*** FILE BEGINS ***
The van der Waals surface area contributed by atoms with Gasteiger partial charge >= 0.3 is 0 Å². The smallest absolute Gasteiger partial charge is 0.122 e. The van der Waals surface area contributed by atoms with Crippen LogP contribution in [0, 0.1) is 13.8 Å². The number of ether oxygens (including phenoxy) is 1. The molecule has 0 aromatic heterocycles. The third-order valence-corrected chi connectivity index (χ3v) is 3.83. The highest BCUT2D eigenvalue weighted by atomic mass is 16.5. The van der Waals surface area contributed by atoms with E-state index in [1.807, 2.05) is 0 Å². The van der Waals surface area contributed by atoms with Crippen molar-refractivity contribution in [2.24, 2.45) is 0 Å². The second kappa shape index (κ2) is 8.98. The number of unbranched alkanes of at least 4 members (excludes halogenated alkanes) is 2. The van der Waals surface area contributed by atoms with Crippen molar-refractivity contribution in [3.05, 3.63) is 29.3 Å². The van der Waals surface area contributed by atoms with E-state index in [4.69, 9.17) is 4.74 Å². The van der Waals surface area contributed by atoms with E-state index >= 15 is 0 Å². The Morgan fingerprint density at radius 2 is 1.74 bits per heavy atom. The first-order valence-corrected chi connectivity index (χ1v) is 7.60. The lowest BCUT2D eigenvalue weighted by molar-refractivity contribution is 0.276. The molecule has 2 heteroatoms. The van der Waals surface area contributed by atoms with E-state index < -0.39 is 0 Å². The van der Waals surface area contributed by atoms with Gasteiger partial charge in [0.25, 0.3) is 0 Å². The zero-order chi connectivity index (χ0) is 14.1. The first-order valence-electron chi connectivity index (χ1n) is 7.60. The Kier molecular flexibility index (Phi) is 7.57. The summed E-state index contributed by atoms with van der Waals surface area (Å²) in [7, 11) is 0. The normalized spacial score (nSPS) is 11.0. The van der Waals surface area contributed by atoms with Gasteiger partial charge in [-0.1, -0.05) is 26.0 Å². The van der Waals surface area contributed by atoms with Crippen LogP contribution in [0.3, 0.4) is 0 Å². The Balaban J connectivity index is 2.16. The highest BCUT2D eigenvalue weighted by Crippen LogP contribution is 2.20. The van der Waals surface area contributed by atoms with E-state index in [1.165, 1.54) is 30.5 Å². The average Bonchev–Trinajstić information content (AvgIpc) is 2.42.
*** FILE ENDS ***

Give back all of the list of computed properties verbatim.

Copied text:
The van der Waals surface area contributed by atoms with Gasteiger partial charge >= 0.3 is 0 Å². The smallest absolute Gasteiger partial charge is 0.122 e. The van der Waals surface area contributed by atoms with Crippen LogP contribution in [0, 0.1) is 13.8 Å². The number of ether oxygens (including phenoxy) is 1. The molecule has 0 aromatic heterocycles. The third-order valence-corrected chi connectivity index (χ3v) is 3.83. The highest BCUT2D eigenvalue weighted by atomic mass is 16.5. The van der Waals surface area contributed by atoms with E-state index in [1.807, 2.05) is 0 Å². The van der Waals surface area contributed by atoms with Crippen molar-refractivity contribution in [2.24, 2.45) is 0 Å². The second kappa shape index (κ2) is 8.98. The number of unbranched alkanes of at least 4 members (excludes halogenated alkanes) is 2. The van der Waals surface area contributed by atoms with Crippen molar-refractivity contribution in [3.05, 3.63) is 29.3 Å². The van der Waals surface area contributed by atoms with E-state index in [4.69, 9.17) is 4.74 Å². The van der Waals surface area contributed by atoms with E-state index >= 15 is 0 Å². The Morgan fingerprint density at radius 2 is 1.74 bits per heavy atom. The first-order valence-corrected chi connectivity index (χ1v) is 7.60. The lowest BCUT2D eigenvalue weighted by molar-refractivity contribution is 0.276. The molecule has 2 heteroatoms. The van der Waals surface area contributed by atoms with E-state index < -0.39 is 0 Å². The van der Waals surface area contributed by atoms with Gasteiger partial charge in [0.25, 0.3) is 0 Å². The zero-order chi connectivity index (χ0) is 14.1. The first-order valence-electron chi connectivity index (χ1n) is 7.60. The Kier molecular flexibility index (Phi) is 7.57. The summed E-state index contributed by atoms with van der Waals surface area (Å²) in [7, 11) is 0. The normalized spacial score (nSPS) is 11.0. The van der Waals surface area contributed by atoms with Gasteiger partial charge in [-0.1, -0.05) is 26.0 Å². The van der Waals surface area contributed by atoms with Crippen LogP contribution in [0.3, 0.4) is 0 Å². The Balaban J connectivity index is 2.16. The highest BCUT2D eigenvalue weighted by Crippen LogP contribution is 2.20. The van der Waals surface area contributed by atoms with E-state index in [1.165, 1.54) is 30.5 Å². The average Bonchev–Trinajstić information content (AvgIpc) is 2.42.